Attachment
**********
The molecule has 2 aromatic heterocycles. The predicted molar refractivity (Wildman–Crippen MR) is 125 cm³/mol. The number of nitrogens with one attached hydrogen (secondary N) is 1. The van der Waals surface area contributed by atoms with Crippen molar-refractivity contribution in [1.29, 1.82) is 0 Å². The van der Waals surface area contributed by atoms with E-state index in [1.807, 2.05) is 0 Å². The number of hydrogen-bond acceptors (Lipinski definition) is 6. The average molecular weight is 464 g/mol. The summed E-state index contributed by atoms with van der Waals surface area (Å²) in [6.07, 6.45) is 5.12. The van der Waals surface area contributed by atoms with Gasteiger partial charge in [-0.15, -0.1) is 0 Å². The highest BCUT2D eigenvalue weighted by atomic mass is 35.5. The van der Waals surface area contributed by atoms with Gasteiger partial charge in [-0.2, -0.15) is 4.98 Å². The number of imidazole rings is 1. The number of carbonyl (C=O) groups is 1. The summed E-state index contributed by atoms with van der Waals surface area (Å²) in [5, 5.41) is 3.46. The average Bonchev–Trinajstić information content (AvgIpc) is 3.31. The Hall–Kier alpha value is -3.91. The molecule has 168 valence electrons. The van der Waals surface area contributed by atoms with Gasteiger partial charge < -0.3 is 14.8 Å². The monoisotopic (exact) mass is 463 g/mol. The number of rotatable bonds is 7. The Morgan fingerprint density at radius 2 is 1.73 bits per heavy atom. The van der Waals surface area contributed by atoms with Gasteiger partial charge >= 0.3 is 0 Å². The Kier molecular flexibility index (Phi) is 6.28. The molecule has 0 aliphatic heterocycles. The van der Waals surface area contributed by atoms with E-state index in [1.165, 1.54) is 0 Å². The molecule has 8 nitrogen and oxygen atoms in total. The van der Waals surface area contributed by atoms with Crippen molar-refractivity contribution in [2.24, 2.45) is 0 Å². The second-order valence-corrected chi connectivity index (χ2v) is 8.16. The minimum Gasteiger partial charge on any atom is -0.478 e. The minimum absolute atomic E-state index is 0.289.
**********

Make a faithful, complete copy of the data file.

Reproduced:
The molecule has 2 aromatic heterocycles. The predicted molar refractivity (Wildman–Crippen MR) is 125 cm³/mol. The number of nitrogens with one attached hydrogen (secondary N) is 1. The van der Waals surface area contributed by atoms with Crippen molar-refractivity contribution in [1.29, 1.82) is 0 Å². The van der Waals surface area contributed by atoms with E-state index in [1.807, 2.05) is 0 Å². The number of hydrogen-bond acceptors (Lipinski definition) is 6. The average molecular weight is 464 g/mol. The summed E-state index contributed by atoms with van der Waals surface area (Å²) in [6.07, 6.45) is 5.12. The van der Waals surface area contributed by atoms with Gasteiger partial charge in [-0.15, -0.1) is 0 Å². The highest BCUT2D eigenvalue weighted by atomic mass is 35.5. The van der Waals surface area contributed by atoms with Gasteiger partial charge in [-0.2, -0.15) is 4.98 Å². The number of imidazole rings is 1. The number of carbonyl (C=O) groups is 1. The summed E-state index contributed by atoms with van der Waals surface area (Å²) in [5, 5.41) is 3.46. The average Bonchev–Trinajstić information content (AvgIpc) is 3.31. The Hall–Kier alpha value is -3.91. The molecule has 168 valence electrons. The van der Waals surface area contributed by atoms with Gasteiger partial charge < -0.3 is 14.8 Å². The monoisotopic (exact) mass is 463 g/mol. The number of rotatable bonds is 7. The Morgan fingerprint density at radius 2 is 1.73 bits per heavy atom. The van der Waals surface area contributed by atoms with Gasteiger partial charge >= 0.3 is 0 Å². The Kier molecular flexibility index (Phi) is 6.28. The molecule has 0 aliphatic heterocycles. The van der Waals surface area contributed by atoms with E-state index in [1.165, 1.54) is 0 Å². The molecule has 8 nitrogen and oxygen atoms in total. The van der Waals surface area contributed by atoms with Crippen molar-refractivity contribution in [2.24, 2.45) is 0 Å². The second-order valence-corrected chi connectivity index (χ2v) is 8.16. The minimum Gasteiger partial charge on any atom is -0.478 e. The minimum absolute atomic E-state index is 0.289.